The round top of the buoy rests on the ice, like a stopper in a bottle. It will freeze into place over the next few hours, locking the buoy in position on the ice. Over the course of the next year, the instrument will drift with the floe across the central Arctic Ocean, taking continuous measurements.
Stanton's yellow buoy is one of a large suite of scientific instruments installed on a cluster of ice floes in the central Arctic, managed by scientists from institutions around the world, floating together across the polar sea. Additional buoys will measure other characteristics of the ocean, such as salt content or the temperature at different depths. Meanwhile, equipment on the surface of the ice will monitor changes in the atmosphere.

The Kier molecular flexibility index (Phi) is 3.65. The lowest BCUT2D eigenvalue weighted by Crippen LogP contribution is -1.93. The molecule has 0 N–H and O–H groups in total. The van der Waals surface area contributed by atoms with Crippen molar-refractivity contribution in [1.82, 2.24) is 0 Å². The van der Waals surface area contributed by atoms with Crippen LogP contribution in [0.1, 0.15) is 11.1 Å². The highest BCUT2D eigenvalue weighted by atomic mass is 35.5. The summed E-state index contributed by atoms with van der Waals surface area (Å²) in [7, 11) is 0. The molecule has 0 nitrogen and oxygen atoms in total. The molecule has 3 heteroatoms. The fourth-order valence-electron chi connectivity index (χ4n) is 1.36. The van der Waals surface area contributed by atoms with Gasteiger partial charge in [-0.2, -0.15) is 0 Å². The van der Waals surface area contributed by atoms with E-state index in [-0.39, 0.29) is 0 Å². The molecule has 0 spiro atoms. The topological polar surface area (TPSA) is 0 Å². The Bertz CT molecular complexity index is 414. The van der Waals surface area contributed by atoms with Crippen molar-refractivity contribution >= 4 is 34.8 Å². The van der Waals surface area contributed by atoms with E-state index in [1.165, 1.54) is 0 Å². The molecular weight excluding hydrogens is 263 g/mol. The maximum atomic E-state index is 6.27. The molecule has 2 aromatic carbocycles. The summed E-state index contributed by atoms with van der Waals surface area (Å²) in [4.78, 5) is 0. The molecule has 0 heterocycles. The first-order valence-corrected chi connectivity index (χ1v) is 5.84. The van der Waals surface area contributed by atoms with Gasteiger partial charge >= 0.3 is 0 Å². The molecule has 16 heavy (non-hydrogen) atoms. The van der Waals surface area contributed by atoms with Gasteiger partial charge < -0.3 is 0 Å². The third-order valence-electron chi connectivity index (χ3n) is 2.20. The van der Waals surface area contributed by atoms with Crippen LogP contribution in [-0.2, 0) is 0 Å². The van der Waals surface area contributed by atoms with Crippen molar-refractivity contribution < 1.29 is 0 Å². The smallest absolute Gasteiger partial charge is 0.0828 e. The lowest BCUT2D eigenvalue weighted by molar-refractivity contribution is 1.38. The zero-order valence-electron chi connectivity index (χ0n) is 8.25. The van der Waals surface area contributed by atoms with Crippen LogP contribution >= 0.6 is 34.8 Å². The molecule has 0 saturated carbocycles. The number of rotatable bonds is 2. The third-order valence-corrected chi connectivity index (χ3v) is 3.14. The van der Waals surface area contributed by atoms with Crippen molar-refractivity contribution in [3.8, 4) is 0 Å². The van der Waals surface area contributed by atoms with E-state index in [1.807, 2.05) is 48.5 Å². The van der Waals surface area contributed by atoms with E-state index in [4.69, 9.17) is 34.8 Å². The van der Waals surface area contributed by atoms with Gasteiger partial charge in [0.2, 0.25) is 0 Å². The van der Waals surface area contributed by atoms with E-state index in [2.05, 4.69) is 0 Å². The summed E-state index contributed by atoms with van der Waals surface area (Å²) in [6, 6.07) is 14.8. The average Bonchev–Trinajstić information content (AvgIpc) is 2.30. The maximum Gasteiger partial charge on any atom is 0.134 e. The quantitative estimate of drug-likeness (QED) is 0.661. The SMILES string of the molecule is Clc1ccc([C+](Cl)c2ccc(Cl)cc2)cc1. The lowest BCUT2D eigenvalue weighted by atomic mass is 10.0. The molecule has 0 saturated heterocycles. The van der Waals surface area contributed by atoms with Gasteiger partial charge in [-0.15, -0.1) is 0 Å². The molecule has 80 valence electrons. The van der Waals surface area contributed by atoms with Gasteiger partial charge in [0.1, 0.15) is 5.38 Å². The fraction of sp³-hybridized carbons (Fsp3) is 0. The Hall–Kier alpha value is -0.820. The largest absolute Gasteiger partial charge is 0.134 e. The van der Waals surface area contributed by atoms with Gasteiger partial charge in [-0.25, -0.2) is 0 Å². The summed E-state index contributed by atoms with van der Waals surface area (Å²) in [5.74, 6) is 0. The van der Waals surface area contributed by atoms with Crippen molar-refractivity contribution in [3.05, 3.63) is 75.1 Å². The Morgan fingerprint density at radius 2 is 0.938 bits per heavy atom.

The drifting research stations are all part of a major international science mission known as the MOSAiC Expedition, or the Multidisciplinary Drifting Observatory for the Study of Arctic Climate. Spearheaded by the Alfred Wegener Institute in Germany, the mission will include contributions from hundreds of scientists.
Central to the mission is the Polarstern, a German icebreaker moored to a large floe in the middle of the Arctic Ocean and frozen into place. Ship and floe will serve as MOSAiC's main research site as they drift together across the central Arctic, emerging next fall somewhere near the Fram Strait north of Greenland. MOSAiC researchers have also set up a wider network of unmanned drifting science stations around the Polarstern, outfitted with instruments like the yellow buoy, which collect additional data and send it home via satellite connection.